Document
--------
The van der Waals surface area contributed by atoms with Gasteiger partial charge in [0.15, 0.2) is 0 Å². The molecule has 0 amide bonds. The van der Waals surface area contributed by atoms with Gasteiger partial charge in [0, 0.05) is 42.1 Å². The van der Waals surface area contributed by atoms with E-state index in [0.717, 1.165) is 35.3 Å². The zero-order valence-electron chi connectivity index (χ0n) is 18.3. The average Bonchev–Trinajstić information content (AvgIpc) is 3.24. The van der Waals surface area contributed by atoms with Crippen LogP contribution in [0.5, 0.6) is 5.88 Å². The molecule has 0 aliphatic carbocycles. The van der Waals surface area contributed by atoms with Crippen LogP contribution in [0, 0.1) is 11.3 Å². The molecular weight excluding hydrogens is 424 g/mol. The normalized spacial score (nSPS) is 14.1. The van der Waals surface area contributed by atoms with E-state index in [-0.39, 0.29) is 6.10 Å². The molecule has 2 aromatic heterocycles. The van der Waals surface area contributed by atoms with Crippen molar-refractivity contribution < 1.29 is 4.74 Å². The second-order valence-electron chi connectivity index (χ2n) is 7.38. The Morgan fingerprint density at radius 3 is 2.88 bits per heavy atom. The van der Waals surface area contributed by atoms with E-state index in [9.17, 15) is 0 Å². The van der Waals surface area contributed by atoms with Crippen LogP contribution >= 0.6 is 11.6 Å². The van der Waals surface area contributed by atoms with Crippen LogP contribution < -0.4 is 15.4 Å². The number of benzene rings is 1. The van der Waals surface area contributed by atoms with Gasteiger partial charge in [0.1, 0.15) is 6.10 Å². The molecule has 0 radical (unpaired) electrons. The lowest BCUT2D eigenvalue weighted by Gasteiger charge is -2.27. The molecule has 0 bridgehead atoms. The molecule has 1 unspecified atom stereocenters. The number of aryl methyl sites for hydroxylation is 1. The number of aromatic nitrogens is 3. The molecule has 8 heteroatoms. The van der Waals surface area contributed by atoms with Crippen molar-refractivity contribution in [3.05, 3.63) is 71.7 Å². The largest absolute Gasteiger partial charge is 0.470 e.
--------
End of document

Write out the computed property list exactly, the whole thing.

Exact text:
The van der Waals surface area contributed by atoms with Gasteiger partial charge in [0.15, 0.2) is 0 Å². The molecule has 0 amide bonds. The van der Waals surface area contributed by atoms with Gasteiger partial charge in [0, 0.05) is 42.1 Å². The van der Waals surface area contributed by atoms with E-state index in [0.717, 1.165) is 35.3 Å². The zero-order valence-electron chi connectivity index (χ0n) is 18.3. The average Bonchev–Trinajstić information content (AvgIpc) is 3.24. The van der Waals surface area contributed by atoms with Crippen LogP contribution in [0.5, 0.6) is 5.88 Å². The molecule has 0 aliphatic carbocycles. The van der Waals surface area contributed by atoms with Crippen LogP contribution in [0, 0.1) is 11.3 Å². The molecular weight excluding hydrogens is 424 g/mol. The normalized spacial score (nSPS) is 14.1. The van der Waals surface area contributed by atoms with E-state index in [-0.39, 0.29) is 6.10 Å². The molecule has 2 aromatic heterocycles. The van der Waals surface area contributed by atoms with Crippen molar-refractivity contribution < 1.29 is 4.74 Å². The second-order valence-electron chi connectivity index (χ2n) is 7.38. The Morgan fingerprint density at radius 3 is 2.88 bits per heavy atom. The van der Waals surface area contributed by atoms with E-state index in [9.17, 15) is 0 Å². The van der Waals surface area contributed by atoms with Crippen LogP contribution >= 0.6 is 11.6 Å². The van der Waals surface area contributed by atoms with Crippen LogP contribution < -0.4 is 15.4 Å². The number of benzene rings is 1. The van der Waals surface area contributed by atoms with Gasteiger partial charge in [0.1, 0.15) is 6.10 Å². The molecule has 0 radical (unpaired) electrons. The lowest BCUT2D eigenvalue weighted by Gasteiger charge is -2.27. The molecule has 0 bridgehead atoms. The molecule has 1 unspecified atom stereocenters. The number of aryl methyl sites for hydroxylation is 1. The number of aromatic nitrogens is 3. The molecule has 8 heteroatoms. The van der Waals surface area contributed by atoms with Crippen molar-refractivity contribution in [3.05, 3.63) is 71.7 Å². The largest absolute Gasteiger partial charge is 0.470 e.